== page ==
The bottom of any market is hard to tell if you depend solely on the TV news or stock market charts. Housing is much different, and not as cynical, as the stock market in that housing in a tangible object- much like gold. The best way to tell if housing has hit bottom is to study the most recent trends in a given area (3 month period). If homes in a certain area continue to be boarded up and foreclosed, that area may well still be trending downward. Pay attention to the inventory of homes sold vs. the current supply for sale. If there is an overabundant supply of homes for sale it may indicate that the market is trending downward in that area. Conversely, if homes are selling within a minimal time on the market, prices will begin to rise in that area.
The answer to speculating home prices lies almost entirely with geographical location at this point in 2009. The United States is a big place with micro-economies complete with big cities, small states and vice versa, so no cable news, or any media for that matter, can broad scope the real estate market. States like California, Nevada, Florida and New York have seen prices swing in dramatic fashion, while states like Texas remained fairly stable over the long term.
Recessions so far in our economy have revolved roughly every seventeen years since the great depression and we’ve been a boom and bust economy almost ever since. Many of us experienced the last period of housing recession in the early 1990’s, some 17 years ago, which holds firm the revolving cycle of the diminishing and renewal of our market.
Today, the next generation of home owners will see and hear about the multitude of foreclosures and hardships, and will take advantage of lower prices as well as low interest rates. The current hosing slump is a result of easy financing that is now in the past. Lenders now expect prospective homeowners to bring their credit scores up and the number of their credit cards down. Right now, as of March 2009, the score to beat is 620 on average of the 3 major credit reporting agencies. This means make your payments on time and show fiscal responsibility. These new requirements also further strengthen property values by virtue of the fact that newer home owners will have a vested interest in the property along with the banks which decreases the likelihood of further debilitating foreclosures placing a burden on neighborhoods.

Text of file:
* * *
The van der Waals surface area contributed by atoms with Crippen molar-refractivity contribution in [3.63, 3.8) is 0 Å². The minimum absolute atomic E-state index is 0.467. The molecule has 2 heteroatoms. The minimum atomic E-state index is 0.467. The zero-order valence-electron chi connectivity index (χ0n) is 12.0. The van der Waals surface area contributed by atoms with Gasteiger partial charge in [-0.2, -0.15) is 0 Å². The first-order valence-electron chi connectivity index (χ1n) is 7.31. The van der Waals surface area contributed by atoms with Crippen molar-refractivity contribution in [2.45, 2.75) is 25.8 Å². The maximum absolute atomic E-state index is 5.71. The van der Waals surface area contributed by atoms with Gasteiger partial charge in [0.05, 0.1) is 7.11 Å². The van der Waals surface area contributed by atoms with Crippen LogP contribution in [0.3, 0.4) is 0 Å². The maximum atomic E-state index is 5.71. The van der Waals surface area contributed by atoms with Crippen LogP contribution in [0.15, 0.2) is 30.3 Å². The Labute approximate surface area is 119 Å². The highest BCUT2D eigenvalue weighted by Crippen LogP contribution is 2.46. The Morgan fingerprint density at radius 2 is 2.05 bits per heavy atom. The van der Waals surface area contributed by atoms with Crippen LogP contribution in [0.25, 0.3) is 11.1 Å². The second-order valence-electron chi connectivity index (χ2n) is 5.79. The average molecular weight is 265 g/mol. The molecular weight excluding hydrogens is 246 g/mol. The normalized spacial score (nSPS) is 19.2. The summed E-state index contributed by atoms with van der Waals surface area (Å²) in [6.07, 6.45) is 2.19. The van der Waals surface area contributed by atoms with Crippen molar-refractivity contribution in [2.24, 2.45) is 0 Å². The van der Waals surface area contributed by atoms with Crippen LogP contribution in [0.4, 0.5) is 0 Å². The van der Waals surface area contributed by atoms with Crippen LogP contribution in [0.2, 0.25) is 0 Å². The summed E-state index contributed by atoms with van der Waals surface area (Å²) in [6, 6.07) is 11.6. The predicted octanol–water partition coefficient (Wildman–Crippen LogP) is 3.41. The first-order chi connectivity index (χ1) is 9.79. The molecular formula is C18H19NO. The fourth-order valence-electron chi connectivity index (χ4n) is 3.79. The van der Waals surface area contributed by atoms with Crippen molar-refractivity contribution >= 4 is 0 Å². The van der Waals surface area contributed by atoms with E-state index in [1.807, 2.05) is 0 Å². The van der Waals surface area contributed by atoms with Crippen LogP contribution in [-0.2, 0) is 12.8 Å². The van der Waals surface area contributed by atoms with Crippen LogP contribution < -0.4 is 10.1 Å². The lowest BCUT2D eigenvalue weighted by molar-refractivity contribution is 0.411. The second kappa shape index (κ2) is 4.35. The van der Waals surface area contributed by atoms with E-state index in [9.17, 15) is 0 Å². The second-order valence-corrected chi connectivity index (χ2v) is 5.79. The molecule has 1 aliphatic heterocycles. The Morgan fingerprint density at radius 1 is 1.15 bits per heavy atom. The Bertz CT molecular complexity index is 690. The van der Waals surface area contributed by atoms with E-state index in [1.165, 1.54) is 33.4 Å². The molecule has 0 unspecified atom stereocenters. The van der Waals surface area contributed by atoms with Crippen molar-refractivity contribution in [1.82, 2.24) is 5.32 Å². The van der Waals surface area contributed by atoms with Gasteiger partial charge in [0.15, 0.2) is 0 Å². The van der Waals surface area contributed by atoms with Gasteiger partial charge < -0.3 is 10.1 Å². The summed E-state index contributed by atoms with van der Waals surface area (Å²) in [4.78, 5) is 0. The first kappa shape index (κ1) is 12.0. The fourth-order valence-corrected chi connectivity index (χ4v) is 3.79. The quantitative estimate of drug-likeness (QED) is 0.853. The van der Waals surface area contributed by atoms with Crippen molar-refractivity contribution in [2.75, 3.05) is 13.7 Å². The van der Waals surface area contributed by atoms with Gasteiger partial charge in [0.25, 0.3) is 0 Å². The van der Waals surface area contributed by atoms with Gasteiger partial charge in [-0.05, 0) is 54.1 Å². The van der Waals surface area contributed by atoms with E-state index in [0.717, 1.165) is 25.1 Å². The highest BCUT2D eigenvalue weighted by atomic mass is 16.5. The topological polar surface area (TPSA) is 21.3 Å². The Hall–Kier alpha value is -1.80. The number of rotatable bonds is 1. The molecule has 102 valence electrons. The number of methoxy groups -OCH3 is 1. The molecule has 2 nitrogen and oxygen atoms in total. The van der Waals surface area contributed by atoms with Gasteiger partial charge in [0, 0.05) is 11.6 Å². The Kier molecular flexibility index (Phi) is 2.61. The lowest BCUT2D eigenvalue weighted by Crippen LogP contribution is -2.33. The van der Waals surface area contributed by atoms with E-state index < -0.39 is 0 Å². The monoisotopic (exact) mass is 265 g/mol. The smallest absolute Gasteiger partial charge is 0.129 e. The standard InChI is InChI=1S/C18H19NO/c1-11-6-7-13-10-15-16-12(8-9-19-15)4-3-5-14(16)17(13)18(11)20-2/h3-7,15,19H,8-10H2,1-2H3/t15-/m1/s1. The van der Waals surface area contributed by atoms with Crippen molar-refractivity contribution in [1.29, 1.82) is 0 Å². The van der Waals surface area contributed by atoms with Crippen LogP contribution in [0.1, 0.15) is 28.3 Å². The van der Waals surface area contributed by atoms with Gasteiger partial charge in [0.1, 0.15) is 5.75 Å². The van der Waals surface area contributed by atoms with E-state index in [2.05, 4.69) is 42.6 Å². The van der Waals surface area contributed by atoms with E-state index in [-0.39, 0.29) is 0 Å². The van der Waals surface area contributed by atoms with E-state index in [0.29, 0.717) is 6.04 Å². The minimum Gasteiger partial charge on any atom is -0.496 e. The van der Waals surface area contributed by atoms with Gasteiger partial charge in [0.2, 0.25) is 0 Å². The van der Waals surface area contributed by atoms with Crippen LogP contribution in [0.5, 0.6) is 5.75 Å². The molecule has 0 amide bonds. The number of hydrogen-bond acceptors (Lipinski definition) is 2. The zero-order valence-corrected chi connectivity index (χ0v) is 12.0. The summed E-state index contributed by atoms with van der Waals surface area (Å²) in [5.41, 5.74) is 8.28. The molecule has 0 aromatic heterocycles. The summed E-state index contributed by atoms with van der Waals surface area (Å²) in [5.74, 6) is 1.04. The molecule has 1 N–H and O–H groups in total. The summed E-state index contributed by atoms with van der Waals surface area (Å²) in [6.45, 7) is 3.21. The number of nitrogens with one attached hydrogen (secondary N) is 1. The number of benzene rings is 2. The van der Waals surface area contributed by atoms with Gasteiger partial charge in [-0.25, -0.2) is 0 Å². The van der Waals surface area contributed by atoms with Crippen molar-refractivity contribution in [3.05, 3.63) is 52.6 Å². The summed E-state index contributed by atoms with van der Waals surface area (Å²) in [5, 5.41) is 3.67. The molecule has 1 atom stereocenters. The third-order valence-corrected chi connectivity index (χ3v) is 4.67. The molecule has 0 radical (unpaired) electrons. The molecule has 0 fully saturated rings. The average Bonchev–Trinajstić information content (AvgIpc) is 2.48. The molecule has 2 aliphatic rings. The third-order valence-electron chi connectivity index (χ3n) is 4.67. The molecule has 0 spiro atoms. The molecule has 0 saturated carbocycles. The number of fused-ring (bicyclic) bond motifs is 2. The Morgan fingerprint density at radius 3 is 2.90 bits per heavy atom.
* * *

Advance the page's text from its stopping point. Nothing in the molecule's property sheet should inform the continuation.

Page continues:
As far as buying now in 2009, with the $8000 direct tax credit for first time buyers (check in hand shortly after you close and file), 4.5% interest rates, and lowest home prices we’ll see from here to the foreseeable future, I put homes on “strong buy” status just like the stock callers did when UPS went public. Speculation will prove reality with the Government wanting to avoid an all out depression by propping up two things, housing and banking. With that much importance placed on those sectors it’s a no lose situation. This time around, instead of buying that 5 bedroom mini-mansion, we may start with the 3 bedroom home that costs less than the average income of a three year total combined amount.
It is safe to say that the government has created a situation that is begging, even paying people to buy a home. This creates a robust environment for housing, and in almost area of the country we will see stability in the short term, if not already. If the area in which you live has not yet hit bottom, stay tuned, it’s coming to a town near you.